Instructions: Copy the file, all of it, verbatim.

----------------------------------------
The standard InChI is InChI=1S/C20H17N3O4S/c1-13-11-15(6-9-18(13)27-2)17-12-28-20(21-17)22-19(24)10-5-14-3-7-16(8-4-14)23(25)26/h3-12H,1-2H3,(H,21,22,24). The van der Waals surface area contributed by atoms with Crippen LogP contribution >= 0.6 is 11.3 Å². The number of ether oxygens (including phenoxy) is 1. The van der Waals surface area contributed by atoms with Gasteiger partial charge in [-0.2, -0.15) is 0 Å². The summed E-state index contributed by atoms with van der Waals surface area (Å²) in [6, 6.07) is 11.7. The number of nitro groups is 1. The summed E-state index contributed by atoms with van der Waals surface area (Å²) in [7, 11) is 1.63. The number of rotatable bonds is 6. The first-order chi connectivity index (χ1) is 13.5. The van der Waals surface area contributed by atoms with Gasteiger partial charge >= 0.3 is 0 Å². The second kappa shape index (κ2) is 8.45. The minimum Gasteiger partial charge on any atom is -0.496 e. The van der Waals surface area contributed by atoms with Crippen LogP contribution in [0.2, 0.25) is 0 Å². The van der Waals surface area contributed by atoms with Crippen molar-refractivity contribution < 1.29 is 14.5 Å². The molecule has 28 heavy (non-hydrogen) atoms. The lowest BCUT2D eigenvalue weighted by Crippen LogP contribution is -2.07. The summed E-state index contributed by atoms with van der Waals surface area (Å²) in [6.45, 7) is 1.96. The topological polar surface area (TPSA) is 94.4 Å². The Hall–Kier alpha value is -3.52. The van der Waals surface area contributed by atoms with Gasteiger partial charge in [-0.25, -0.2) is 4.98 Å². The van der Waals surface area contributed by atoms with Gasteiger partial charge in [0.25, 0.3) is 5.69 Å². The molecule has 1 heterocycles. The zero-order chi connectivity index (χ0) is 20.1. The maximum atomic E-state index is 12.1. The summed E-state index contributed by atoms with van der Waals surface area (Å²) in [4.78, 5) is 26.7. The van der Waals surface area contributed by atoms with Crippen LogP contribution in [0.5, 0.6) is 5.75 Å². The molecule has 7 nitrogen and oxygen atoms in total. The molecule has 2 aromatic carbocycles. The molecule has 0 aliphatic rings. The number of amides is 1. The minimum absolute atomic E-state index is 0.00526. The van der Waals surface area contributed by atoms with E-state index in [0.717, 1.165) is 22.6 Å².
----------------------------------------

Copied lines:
The standard InChI is InChI=1S/C20H17N3O4S/c1-13-11-15(6-9-18(13)27-2)17-12-28-20(21-17)22-19(24)10-5-14-3-7-16(8-4-14)23(25)26/h3-12H,1-2H3,(H,21,22,24). The van der Waals surface area contributed by atoms with Crippen LogP contribution >= 0.6 is 11.3 Å². The number of ether oxygens (including phenoxy) is 1. The van der Waals surface area contributed by atoms with Gasteiger partial charge in [-0.2, -0.15) is 0 Å². The summed E-state index contributed by atoms with van der Waals surface area (Å²) in [6, 6.07) is 11.7. The number of nitro groups is 1. The summed E-state index contributed by atoms with van der Waals surface area (Å²) in [7, 11) is 1.63. The number of rotatable bonds is 6. The first-order chi connectivity index (χ1) is 13.5. The van der Waals surface area contributed by atoms with Gasteiger partial charge >= 0.3 is 0 Å². The second kappa shape index (κ2) is 8.45. The minimum Gasteiger partial charge on any atom is -0.496 e. The van der Waals surface area contributed by atoms with Crippen LogP contribution in [0.2, 0.25) is 0 Å². The van der Waals surface area contributed by atoms with Crippen molar-refractivity contribution < 1.29 is 14.5 Å². The molecule has 28 heavy (non-hydrogen) atoms. The lowest BCUT2D eigenvalue weighted by Crippen LogP contribution is -2.07. The summed E-state index contributed by atoms with van der Waals surface area (Å²) in [6.45, 7) is 1.96. The topological polar surface area (TPSA) is 94.4 Å². The Hall–Kier alpha value is -3.52. The van der Waals surface area contributed by atoms with Gasteiger partial charge in [-0.25, -0.2) is 4.98 Å². The van der Waals surface area contributed by atoms with Gasteiger partial charge in [0.25, 0.3) is 5.69 Å². The molecule has 1 heterocycles. The zero-order chi connectivity index (χ0) is 20.1. The maximum atomic E-state index is 12.1. The summed E-state index contributed by atoms with van der Waals surface area (Å²) in [4.78, 5) is 26.7. The van der Waals surface area contributed by atoms with Crippen LogP contribution in [0.5, 0.6) is 5.75 Å². The molecule has 7 nitrogen and oxygen atoms in total. The molecule has 2 aromatic carbocycles. The molecule has 0 aliphatic rings. The number of amides is 1. The minimum absolute atomic E-state index is 0.00526. The van der Waals surface area contributed by atoms with E-state index in [0.717, 1.165) is 22.6 Å².